That's it for now, I think.  Hope everyone who reads this is in the midst of enjoying a great Summer -- or Winter, for the antipodeans -- and hope I manage to get back here and post some more before the season's over...


  1. Ah, Mad Guru, you are truly mad indeed to attempt so much . . . you must be an Englishman . . . (if only in a different lifetime).


    -- Jeff

    PS, your terrain is and will be magnificent, sir.

  2. The new hills look superb and add plenty of height to your wonderful terrain.
    A 12ft table, you lucky chap.

  3. Great work again Ethan the terrain is top notch. The set up of the Google pic looks very realistic well done.

    Best wishes


  4. Thanks very much, guys!

    Jeff -- your comment brought a big smile to my face. I take it as a compliment!

    Pat -- your blog is consistently inspirational. The only down side of my 12ft table is that it means I no longer have a desk to work at. The good news is at the moment I have an office go to; the bad news is I still have work to do at home!

    Willie -- I'm having a lot of fun watching the lead-up to the Fall of Constantinople on your blog! Thanks for noticing the Google pic. When I'm done, and hopefully have a narrow but tall mountain range up against the Eastern table edge, the tabletop version of the pic should look even more like the real thing.

  5. They are fantastic hills and if you don't mind I would like to a few the same. We have just started gaming the 2nd Afghan War/NFW this year and are having another game tomorrow night at the club.....great period and great collection and blog

  6. Thanks very much, Vinnie! Wish I could build you a few of those hills, but unfortunately I barely have enough time to build the handful I need for my own "Mad" purposes!

    I've seen your blog, and the pics of your club's 2nd Afghan WAr/NWF games, and they look quite FANTASTIC indeed, well done!

  7. Lovely stuff - and very inspiring. As you will have detected from google earth the charasiab field is little changed, I have been down there a couple of times. Sherpur is a very different story, surrounded by the sprawl of Kabul, but some parts of the old cantonment walls can still be seen.
    Am thinking of firing up a 2nd Afghan War army myself and would very much appreciate some tips if you're able to give them offline - ec_laireur at hotmail dot com

  8. Hi EC,

    Wow, you visited the area a couple of times?!?! That's AWESOME, and I truly envy you!!! Over the past decade, with the overlap between miniature wargaming and military service, I've wondered why there hasn't been more posting of pics of old 19th Century battlefields, landscapes, buildings, relics, etc. Even Mike Snook didn't manage to visit Maiwand while researching that chapter for "Into the Jaws of Death," which always surprised me, though I of course understand there must have been serious security issues in the area.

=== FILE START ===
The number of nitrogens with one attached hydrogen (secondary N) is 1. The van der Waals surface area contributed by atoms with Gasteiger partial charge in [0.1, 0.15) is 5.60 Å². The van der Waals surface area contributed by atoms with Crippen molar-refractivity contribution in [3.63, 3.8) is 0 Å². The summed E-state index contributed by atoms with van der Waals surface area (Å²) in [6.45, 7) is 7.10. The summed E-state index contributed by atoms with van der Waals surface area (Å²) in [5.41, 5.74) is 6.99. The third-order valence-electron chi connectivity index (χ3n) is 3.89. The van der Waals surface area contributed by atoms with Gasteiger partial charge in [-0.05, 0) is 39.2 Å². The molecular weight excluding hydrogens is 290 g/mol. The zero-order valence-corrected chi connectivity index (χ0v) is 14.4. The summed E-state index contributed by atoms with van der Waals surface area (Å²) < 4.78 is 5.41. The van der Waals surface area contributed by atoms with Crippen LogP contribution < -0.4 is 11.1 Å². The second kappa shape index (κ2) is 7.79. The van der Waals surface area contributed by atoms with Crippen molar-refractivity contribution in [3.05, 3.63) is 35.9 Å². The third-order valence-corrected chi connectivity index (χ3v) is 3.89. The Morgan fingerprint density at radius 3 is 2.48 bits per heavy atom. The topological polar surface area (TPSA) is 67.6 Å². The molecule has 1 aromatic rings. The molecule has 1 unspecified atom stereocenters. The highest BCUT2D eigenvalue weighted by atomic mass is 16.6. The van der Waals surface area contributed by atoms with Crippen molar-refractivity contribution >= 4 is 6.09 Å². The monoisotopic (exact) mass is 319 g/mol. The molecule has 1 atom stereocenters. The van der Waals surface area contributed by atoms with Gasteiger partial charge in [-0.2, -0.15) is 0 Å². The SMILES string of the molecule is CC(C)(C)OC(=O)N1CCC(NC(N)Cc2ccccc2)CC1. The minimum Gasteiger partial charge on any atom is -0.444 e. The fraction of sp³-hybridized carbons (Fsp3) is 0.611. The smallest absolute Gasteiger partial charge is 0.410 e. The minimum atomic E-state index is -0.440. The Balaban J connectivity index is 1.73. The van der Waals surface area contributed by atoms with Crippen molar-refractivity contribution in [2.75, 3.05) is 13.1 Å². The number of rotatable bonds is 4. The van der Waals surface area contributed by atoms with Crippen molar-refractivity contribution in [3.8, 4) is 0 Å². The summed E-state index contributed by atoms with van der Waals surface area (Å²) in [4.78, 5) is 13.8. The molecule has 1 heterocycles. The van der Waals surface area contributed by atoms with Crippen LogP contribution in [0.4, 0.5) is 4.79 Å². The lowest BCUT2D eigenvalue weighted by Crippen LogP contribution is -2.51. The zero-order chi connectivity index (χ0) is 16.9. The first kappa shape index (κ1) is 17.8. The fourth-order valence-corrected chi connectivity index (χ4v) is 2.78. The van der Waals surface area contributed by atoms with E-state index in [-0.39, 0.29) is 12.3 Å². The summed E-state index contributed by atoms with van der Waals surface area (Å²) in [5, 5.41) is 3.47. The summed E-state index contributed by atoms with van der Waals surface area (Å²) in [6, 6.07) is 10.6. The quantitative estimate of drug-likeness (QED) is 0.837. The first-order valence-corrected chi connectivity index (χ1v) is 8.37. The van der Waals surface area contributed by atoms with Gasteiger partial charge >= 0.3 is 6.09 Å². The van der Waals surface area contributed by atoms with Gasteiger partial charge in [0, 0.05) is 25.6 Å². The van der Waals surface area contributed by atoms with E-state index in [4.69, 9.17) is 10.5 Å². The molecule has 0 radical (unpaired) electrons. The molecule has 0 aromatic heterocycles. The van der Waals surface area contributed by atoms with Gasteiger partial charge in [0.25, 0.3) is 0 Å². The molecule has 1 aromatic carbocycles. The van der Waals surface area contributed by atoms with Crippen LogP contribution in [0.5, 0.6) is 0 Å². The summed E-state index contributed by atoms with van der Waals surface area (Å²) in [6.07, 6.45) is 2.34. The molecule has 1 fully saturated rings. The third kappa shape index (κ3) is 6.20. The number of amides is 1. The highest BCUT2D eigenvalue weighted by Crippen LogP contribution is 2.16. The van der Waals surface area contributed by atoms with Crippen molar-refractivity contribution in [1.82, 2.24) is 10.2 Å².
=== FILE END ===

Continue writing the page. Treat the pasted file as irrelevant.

I just sent you an email, so feel free to reply via that route, and/or post another comment here. I mentioned in it that you can SEARCH this blog, using the box in the upper left corner of this page, just type in what you're looking for -- conversions, terrain, battle report, etc., and you should get a bunch of pages to scan through. There is a lot of interesting and -- for the miniature gamer or modeler, potentially useful -- visual reference on the "Page" of this blog devoted to NEWSPAPER ILLUSTRATIONS from the Second Afghan War, located at the bottom of the "PAGES" list, which itself is located below the photo of BOBBIE (the 66th Regiment's dog mascot) and the text that goes with it.

    The Second Afghan War is a FANTASTIC period for miniature gaming, for a myriad of reasons, so I hope you do choose to pursue it!

  9. Fantastic terrain elements, sir; your game table is really nice!

  10. Thank you very much, Juan! I just visited your blog for the very first time -- and it's FANTASTIC too! I really like those new Empress Miniatures Third Afghan War figures, but unfortunately for me, only a very small number of them are usable as late 19th Century, as opposed to early 20th Century, tribesmen. Still, I love to look at them, and I look forward to being able to do so over at your blog!

  11. Great looking terain, these hills are really impressive!